Texas leads the nation as No. 1 state in exports for 19th consecutive year
AUSTIN — Texas ended 2020 as the No. 1 exporting state in the United States for the 19th consecutive year, more evidence of the strength and resilience of the state’s economy, said Robert Allen, president and CEO of the Texas Economic Development Corporation.
“Texas has developed a remarkable track record of economic achievement,” Allen said. “Texas is and has been the No. 1 exporting state in the nation, the best state business climate, and the world’s ninth largest economy. Even with all the challenges we faced in 2020, we are still outpacing the competition in exports — handily, I might add — that’s a really good sign.”
With $279 billion in export trade in 2020, Texas continues to lead the United States as it has for the past two decades. Texas’ 2020 exports were larger than the sum total of goods exported by the next three largest export states — California with $156 billion in exports, New York with $61.9 billion and Louisiana with $59.6 billion, Allen said.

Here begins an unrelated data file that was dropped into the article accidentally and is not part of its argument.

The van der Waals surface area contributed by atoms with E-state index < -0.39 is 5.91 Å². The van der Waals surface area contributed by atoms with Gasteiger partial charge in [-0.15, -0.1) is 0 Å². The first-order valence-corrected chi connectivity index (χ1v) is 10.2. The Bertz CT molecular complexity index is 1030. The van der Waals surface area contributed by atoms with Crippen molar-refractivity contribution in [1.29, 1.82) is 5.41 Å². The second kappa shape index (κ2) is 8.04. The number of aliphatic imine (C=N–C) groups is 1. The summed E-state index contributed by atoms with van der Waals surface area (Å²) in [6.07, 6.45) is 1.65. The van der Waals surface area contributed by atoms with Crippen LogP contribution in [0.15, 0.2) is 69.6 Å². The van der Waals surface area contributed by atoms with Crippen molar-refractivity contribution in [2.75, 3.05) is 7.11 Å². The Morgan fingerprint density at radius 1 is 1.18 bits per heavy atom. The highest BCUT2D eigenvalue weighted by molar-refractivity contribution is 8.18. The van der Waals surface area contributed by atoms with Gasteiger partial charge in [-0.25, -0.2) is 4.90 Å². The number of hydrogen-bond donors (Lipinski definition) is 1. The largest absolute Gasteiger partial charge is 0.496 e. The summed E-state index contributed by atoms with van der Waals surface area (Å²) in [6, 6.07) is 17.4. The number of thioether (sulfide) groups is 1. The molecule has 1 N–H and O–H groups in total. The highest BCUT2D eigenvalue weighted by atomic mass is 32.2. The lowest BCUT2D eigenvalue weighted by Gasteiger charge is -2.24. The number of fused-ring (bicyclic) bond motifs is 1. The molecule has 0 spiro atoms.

Texas is also the No. 1 exporting state of technology products for the eighth consecutive year as well, according to the U.S. Census Bureau, with $44.8 billion in exports. California was in second place with $37.5 billion in exports.
The U.S. Bureau of Economic Analysis released 2020 export data on Feb. 5. This data shows the pandemic had a negative effect on exports across the nation in 2020, but a combination of factors that sustain Texas’ economy helped it retain its top spot on the list of exporters by state.
“Those factors include Texas’ pro-business climate of low taxes and reasonable regulations, its economic diversity, the second largest workforce in the nation, and its award-winning infrastructure — among many others,” Allen said.
Texas’ strong record of economic strength — even during times of national recession — should be reassuring to corporate decision-makers considering Texas as the place to relocate or expand their businesses, Allen said.
“Texas will continue to grow,” he said. “People say, ‘Everything’s bigger in Texas’ because it is. That’s the way Texas thinks.”